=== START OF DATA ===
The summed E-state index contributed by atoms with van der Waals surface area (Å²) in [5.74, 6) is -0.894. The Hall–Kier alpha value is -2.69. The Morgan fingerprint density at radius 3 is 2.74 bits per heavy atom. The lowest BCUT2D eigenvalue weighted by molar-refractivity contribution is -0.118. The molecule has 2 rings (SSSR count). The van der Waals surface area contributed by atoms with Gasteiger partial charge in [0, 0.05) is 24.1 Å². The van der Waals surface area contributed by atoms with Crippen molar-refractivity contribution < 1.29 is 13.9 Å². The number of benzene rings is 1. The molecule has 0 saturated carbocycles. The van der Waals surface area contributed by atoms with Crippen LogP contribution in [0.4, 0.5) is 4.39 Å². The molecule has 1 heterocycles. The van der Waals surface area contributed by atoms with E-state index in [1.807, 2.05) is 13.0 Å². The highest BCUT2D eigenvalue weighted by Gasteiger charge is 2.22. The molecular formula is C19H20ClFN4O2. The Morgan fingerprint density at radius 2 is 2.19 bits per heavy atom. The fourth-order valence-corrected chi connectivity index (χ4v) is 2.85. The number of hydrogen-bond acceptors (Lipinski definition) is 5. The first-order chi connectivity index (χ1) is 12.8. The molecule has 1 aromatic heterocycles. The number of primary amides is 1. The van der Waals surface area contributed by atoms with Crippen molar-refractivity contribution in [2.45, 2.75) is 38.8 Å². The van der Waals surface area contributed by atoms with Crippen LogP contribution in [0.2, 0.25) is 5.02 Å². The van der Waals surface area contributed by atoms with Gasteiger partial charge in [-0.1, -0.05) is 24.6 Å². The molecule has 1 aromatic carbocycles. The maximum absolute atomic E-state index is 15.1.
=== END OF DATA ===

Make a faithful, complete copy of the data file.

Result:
The summed E-state index contributed by atoms with van der Waals surface area (Å²) in [5.74, 6) is -0.894. The Hall–Kier alpha value is -2.69. The Morgan fingerprint density at radius 3 is 2.74 bits per heavy atom. The lowest BCUT2D eigenvalue weighted by molar-refractivity contribution is -0.118. The molecule has 2 rings (SSSR count). The van der Waals surface area contributed by atoms with Gasteiger partial charge in [0, 0.05) is 24.1 Å². The van der Waals surface area contributed by atoms with Crippen molar-refractivity contribution < 1.29 is 13.9 Å². The number of benzene rings is 1. The molecule has 0 saturated carbocycles. The van der Waals surface area contributed by atoms with Crippen LogP contribution in [0.4, 0.5) is 4.39 Å². The molecule has 1 heterocycles. The van der Waals surface area contributed by atoms with E-state index in [1.807, 2.05) is 13.0 Å². The highest BCUT2D eigenvalue weighted by Gasteiger charge is 2.22. The molecular formula is C19H20ClFN4O2. The Morgan fingerprint density at radius 2 is 2.19 bits per heavy atom. The fourth-order valence-corrected chi connectivity index (χ4v) is 2.85. The number of hydrogen-bond acceptors (Lipinski definition) is 5. The first-order chi connectivity index (χ1) is 12.8. The molecule has 1 aromatic heterocycles. The number of primary amides is 1. The van der Waals surface area contributed by atoms with Crippen molar-refractivity contribution in [2.45, 2.75) is 38.8 Å². The van der Waals surface area contributed by atoms with Crippen LogP contribution in [0.2, 0.25) is 5.02 Å². The van der Waals surface area contributed by atoms with Gasteiger partial charge in [-0.1, -0.05) is 24.6 Å². The molecule has 1 aromatic carbocycles. The maximum absolute atomic E-state index is 15.1.